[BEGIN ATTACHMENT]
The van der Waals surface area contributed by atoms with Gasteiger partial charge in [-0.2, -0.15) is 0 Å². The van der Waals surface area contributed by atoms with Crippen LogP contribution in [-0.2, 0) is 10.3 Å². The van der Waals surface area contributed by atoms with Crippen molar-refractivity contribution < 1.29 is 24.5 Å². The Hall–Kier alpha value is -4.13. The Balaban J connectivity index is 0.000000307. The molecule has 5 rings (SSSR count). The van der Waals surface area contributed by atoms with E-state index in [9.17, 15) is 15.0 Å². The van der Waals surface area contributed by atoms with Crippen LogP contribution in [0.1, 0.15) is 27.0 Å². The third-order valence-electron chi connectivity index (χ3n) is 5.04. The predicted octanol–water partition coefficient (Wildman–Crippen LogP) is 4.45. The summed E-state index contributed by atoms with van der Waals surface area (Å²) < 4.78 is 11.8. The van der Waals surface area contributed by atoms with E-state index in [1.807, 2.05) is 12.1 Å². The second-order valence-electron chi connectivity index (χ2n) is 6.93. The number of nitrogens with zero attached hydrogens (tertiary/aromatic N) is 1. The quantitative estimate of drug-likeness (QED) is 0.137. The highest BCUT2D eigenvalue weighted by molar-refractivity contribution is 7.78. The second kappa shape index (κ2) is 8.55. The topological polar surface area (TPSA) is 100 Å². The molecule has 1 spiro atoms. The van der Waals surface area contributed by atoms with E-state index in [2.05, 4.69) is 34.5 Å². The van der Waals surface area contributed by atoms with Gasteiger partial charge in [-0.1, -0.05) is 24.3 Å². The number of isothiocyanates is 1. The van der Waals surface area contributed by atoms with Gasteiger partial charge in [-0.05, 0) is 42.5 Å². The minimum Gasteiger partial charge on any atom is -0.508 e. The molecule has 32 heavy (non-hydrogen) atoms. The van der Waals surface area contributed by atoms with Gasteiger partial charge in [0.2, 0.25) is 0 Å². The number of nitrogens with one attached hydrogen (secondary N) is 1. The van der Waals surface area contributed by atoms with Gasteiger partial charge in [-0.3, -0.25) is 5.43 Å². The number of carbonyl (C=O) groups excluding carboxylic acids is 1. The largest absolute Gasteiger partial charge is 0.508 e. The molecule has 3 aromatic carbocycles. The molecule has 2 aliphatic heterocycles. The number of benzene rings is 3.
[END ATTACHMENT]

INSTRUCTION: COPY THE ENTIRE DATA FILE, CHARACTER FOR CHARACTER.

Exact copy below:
The van der Waals surface area contributed by atoms with Gasteiger partial charge in [-0.2, -0.15) is 0 Å². The van der Waals surface area contributed by atoms with Crippen LogP contribution in [-0.2, 0) is 10.3 Å². The van der Waals surface area contributed by atoms with Crippen molar-refractivity contribution < 1.29 is 24.5 Å². The Hall–Kier alpha value is -4.13. The Balaban J connectivity index is 0.000000307. The molecule has 5 rings (SSSR count). The van der Waals surface area contributed by atoms with E-state index in [9.17, 15) is 15.0 Å². The van der Waals surface area contributed by atoms with Crippen LogP contribution in [0.1, 0.15) is 27.0 Å². The third-order valence-electron chi connectivity index (χ3n) is 5.04. The predicted octanol–water partition coefficient (Wildman–Crippen LogP) is 4.45. The summed E-state index contributed by atoms with van der Waals surface area (Å²) < 4.78 is 11.8. The van der Waals surface area contributed by atoms with E-state index in [1.807, 2.05) is 12.1 Å². The second-order valence-electron chi connectivity index (χ2n) is 6.93. The number of nitrogens with zero attached hydrogens (tertiary/aromatic N) is 1. The quantitative estimate of drug-likeness (QED) is 0.137. The highest BCUT2D eigenvalue weighted by molar-refractivity contribution is 7.78. The second kappa shape index (κ2) is 8.55. The topological polar surface area (TPSA) is 100 Å². The molecule has 1 spiro atoms. The van der Waals surface area contributed by atoms with E-state index in [2.05, 4.69) is 34.5 Å². The van der Waals surface area contributed by atoms with Gasteiger partial charge in [-0.1, -0.05) is 24.3 Å². The number of isothiocyanates is 1. The van der Waals surface area contributed by atoms with Gasteiger partial charge in [-0.05, 0) is 42.5 Å². The minimum Gasteiger partial charge on any atom is -0.508 e. The molecule has 32 heavy (non-hydrogen) atoms. The van der Waals surface area contributed by atoms with Gasteiger partial charge in [0.2, 0.25) is 0 Å². The number of nitrogens with one attached hydrogen (secondary N) is 1. The van der Waals surface area contributed by atoms with Gasteiger partial charge in [-0.3, -0.25) is 5.43 Å². The number of carbonyl (C=O) groups excluding carboxylic acids is 1. The largest absolute Gasteiger partial charge is 0.508 e. The molecule has 3 aromatic carbocycles. The molecule has 2 aliphatic heterocycles. The number of benzene rings is 3.